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H. pylori Infection

There are many organisms that invade our digestive system. One of these many microbes is Helicobacter pylori.

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It causes H. pylori infection that leads to peptic ulcers. More than half of the population in the world carries H. pylori in their stomach. However, only a few people develop symptoms of infection and therefore many never know they have the bacteria present in their system.

H. pylori can cause many digestive ailments. Other than peptic ulcers, it can even lead to stomach cancer as well as esophageal adenocarcinoma. Let us understand more about this infection from the following paragraphs.

What is Helicobacter Pylori?

Helicobacter pylori is a Gram-negative bacteria that has a spiral shape. It tends to grow in the mucus layer of the stomach. It can survive the stomach acid by secreting an enzyme called urease.  This enzyme tends to neutralize the acidic environment by converting urea into ammonia. It even has the ability to evade the immune system and grow within the stomach lining. This leads to stomach inflammation (gastritis) or duodenum inflammation (duodenitis). Thus, leading to damage of these organs by the stomach acid and enzymes.

Symptoms of H. pylori Infection

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As mentioned earlier, majority of the people never develop any symptoms of H. pylori infection. In some cases, minor symptoms like bloating, nausea and vomiting, abdominal pain, etc. is experienced.

People who develop a severe infection show the following symptoms:

  • Pain or discomfort in stomach
  • Bleaching
  • Feeling of fullness even without eating much
  • Vomiting
  • Dark, tarry stools
  • Low blood count due to bleeding ulcers in stomach
  • Bloody or dark vomit
  • Problems swallowing food

The changes carried out by the bacteria in the stomach can lead to abnormal cell growth. This can lead to stomach cancer, gastric mucosa-associated lymphoid tissue (MALT) lymphoma or other forms of cancer in some individuals.

Causes of H. pylori Infection

It is usually children who are infected with the bacteria. H. pylori can spread through food and water contaminated by fecal matter. It is very contagious and can spread even through direct contact with contaminated body fluids like saliva, vomit or stools. It is common in people living in crowded areas and follow poor sanitation conditions. Many people carry the bacteria for life and do not they inadvertently pass it on to others around them.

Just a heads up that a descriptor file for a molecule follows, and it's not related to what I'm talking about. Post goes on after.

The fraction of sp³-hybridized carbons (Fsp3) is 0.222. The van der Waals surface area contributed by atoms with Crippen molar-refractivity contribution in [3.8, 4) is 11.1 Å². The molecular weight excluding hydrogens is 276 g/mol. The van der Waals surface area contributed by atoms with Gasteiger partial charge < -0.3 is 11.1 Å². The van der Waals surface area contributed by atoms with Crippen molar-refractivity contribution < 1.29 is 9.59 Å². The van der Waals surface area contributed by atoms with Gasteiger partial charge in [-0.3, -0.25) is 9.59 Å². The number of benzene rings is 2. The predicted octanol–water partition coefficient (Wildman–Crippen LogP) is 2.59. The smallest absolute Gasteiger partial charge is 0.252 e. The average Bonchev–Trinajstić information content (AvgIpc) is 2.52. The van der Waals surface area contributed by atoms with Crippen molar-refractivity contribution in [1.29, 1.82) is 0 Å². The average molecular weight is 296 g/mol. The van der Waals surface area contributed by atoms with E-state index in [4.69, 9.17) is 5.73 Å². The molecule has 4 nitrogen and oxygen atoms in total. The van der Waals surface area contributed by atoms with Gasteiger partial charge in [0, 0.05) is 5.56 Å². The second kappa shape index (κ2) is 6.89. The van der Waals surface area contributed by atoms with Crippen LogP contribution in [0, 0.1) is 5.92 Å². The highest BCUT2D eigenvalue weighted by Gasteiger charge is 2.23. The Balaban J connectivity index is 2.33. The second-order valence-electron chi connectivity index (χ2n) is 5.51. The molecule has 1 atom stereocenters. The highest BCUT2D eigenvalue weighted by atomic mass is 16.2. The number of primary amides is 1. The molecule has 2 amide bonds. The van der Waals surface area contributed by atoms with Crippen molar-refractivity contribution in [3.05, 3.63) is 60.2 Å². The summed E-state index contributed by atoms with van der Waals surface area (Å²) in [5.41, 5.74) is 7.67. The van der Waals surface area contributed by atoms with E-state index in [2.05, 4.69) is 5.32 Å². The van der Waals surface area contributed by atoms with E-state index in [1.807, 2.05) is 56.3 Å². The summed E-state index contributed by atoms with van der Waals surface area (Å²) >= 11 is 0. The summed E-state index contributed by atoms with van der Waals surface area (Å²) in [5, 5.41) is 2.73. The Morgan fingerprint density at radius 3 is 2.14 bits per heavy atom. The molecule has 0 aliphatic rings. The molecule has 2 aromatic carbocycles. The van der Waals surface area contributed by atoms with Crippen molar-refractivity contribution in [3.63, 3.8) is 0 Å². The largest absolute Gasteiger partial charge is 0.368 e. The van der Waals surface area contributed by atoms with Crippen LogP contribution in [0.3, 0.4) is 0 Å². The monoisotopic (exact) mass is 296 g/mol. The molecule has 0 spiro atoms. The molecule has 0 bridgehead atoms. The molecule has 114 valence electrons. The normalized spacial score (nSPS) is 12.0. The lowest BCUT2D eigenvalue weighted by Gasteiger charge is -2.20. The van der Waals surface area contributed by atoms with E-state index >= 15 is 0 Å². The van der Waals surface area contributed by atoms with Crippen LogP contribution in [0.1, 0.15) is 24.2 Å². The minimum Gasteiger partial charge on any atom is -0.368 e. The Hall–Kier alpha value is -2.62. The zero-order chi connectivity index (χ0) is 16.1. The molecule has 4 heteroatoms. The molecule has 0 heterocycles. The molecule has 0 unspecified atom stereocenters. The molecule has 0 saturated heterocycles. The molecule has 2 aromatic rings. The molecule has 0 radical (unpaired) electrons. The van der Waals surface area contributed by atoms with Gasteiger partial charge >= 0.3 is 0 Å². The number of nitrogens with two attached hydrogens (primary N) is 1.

Diagnosis of H. pylori Infection

There are many ways of diagnosing H. pylori infection.

These tests include:

Blood tests like blood antibody test.

A breath test called carbon urea breath test is carried out that helps in detecting labeled carbon dioxide in breath. The patient is asked to drink a solution containing labeled urea solution that is metabolized by the bacteria, releasing labeled carbon dioxide.  This proves presence of bacteria in the stomach.

Other tests carried out include:

rapid urea test, ELISA test, as well as microbial culture growth from stool samples.

Treatment of H. pylori Infection

Treatment of H. pylori infection is usually carried out when a patient is detected with active stomach or duodenal ulcer. The patient is advised antibiotics to treat the bacterial infection. Other antibiotic is advised to reduce the acid production in the stomach. This helps in healing the ulcers and stomach lining. One should avoid alcohol completely as it may interfere with the antibiotic treatment, leading to complications. These complications or side effects include vomiting, flushing, headache, etc.

It is important to get treatment for H. pylori infection. Once the bacteria are treated, it will help in preventing reoccurrence of peptic ulcers. It takes about 15 days of treatment to completely cure one of the infections. If one suffers of bleeding from ulcers or recurring ulcers, they should get tested for H. pylori infection. Many people never require any treatment or diagnosis as they do not develop any symptoms. However, in some cases, H. pylori infections can lead to cancer. Thus, make sure you seek immediate treatment for ulcers.

Written by: healthplus24.com team

Date last updated: January 26, 2015